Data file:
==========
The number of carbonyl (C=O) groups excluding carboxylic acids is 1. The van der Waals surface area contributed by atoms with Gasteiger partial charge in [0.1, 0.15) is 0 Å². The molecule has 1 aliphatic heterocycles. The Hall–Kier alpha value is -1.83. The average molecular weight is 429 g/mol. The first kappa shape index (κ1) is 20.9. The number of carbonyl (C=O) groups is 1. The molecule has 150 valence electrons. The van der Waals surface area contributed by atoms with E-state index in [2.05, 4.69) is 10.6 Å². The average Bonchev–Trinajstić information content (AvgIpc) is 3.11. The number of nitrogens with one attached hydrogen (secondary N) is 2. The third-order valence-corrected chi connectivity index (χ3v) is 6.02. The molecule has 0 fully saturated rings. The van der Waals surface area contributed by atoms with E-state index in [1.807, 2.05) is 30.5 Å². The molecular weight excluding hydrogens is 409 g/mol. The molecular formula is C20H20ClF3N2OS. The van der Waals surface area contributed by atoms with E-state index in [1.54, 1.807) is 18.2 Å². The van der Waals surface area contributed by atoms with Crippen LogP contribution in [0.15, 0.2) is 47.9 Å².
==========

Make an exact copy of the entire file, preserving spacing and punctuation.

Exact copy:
The number of carbonyl (C=O) groups excluding carboxylic acids is 1. The van der Waals surface area contributed by atoms with Gasteiger partial charge in [0.1, 0.15) is 0 Å². The molecule has 1 aliphatic heterocycles. The Hall–Kier alpha value is -1.83. The average molecular weight is 429 g/mol. The first kappa shape index (κ1) is 20.9. The number of carbonyl (C=O) groups is 1. The molecule has 150 valence electrons. The van der Waals surface area contributed by atoms with E-state index in [2.05, 4.69) is 10.6 Å². The average Bonchev–Trinajstić information content (AvgIpc) is 3.11. The number of nitrogens with one attached hydrogen (secondary N) is 2. The third-order valence-corrected chi connectivity index (χ3v) is 6.02. The molecule has 0 fully saturated rings. The van der Waals surface area contributed by atoms with E-state index in [1.807, 2.05) is 30.5 Å². The molecular weight excluding hydrogens is 409 g/mol. The molecular formula is C20H20ClF3N2OS. The van der Waals surface area contributed by atoms with E-state index in [1.54, 1.807) is 18.2 Å². The van der Waals surface area contributed by atoms with Crippen LogP contribution in [0.15, 0.2) is 47.9 Å².